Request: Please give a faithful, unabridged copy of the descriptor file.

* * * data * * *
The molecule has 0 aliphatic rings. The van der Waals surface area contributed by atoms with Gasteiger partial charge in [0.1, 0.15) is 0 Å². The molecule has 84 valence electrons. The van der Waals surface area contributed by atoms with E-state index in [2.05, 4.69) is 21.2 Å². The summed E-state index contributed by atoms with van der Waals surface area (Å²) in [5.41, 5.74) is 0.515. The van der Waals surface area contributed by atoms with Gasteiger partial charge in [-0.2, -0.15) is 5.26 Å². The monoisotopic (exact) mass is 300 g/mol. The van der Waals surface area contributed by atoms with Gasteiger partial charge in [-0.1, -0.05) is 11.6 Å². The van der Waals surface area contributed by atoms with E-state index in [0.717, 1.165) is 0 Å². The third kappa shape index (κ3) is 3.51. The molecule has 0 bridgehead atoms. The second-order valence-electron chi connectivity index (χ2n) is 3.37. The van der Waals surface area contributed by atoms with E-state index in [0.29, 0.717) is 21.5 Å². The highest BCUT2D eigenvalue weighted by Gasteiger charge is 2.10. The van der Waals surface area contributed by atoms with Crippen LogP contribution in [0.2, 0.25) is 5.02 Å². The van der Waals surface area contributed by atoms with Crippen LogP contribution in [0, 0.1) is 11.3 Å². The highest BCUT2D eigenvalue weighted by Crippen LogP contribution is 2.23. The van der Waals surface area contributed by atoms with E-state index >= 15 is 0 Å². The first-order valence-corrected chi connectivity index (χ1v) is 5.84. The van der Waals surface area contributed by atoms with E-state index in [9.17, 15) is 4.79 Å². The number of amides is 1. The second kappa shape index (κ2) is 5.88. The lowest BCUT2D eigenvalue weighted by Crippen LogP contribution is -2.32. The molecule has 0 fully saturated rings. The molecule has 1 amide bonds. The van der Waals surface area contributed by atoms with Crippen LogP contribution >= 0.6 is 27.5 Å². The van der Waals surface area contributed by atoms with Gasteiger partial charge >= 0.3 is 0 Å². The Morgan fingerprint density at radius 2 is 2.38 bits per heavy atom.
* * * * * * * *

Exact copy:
The molecule has 0 aliphatic rings. The van der Waals surface area contributed by atoms with Gasteiger partial charge in [0.1, 0.15) is 0 Å². The molecule has 84 valence electrons. The van der Waals surface area contributed by atoms with E-state index in [2.05, 4.69) is 21.2 Å². The summed E-state index contributed by atoms with van der Waals surface area (Å²) in [5.41, 5.74) is 0.515. The van der Waals surface area contributed by atoms with Gasteiger partial charge in [-0.2, -0.15) is 5.26 Å². The monoisotopic (exact) mass is 300 g/mol. The van der Waals surface area contributed by atoms with Gasteiger partial charge in [-0.1, -0.05) is 11.6 Å². The van der Waals surface area contributed by atoms with E-state index in [0.717, 1.165) is 0 Å². The third kappa shape index (κ3) is 3.51. The molecule has 0 bridgehead atoms. The second-order valence-electron chi connectivity index (χ2n) is 3.37. The van der Waals surface area contributed by atoms with E-state index in [0.29, 0.717) is 21.5 Å². The highest BCUT2D eigenvalue weighted by Gasteiger charge is 2.10. The van der Waals surface area contributed by atoms with Crippen LogP contribution in [0.2, 0.25) is 5.02 Å². The van der Waals surface area contributed by atoms with Crippen LogP contribution in [0, 0.1) is 11.3 Å². The highest BCUT2D eigenvalue weighted by Crippen LogP contribution is 2.23. The van der Waals surface area contributed by atoms with E-state index >= 15 is 0 Å². The first-order valence-corrected chi connectivity index (χ1v) is 5.84. The van der Waals surface area contributed by atoms with E-state index in [9.17, 15) is 4.79 Å². The number of amides is 1. The second kappa shape index (κ2) is 5.88. The lowest BCUT2D eigenvalue weighted by Crippen LogP contribution is -2.32. The molecule has 0 fully saturated rings. The molecule has 1 amide bonds. The van der Waals surface area contributed by atoms with Crippen LogP contribution >= 0.6 is 27.5 Å². The van der Waals surface area contributed by atoms with Gasteiger partial charge >= 0.3 is 0 Å². The Morgan fingerprint density at radius 2 is 2.38 bits per heavy atom.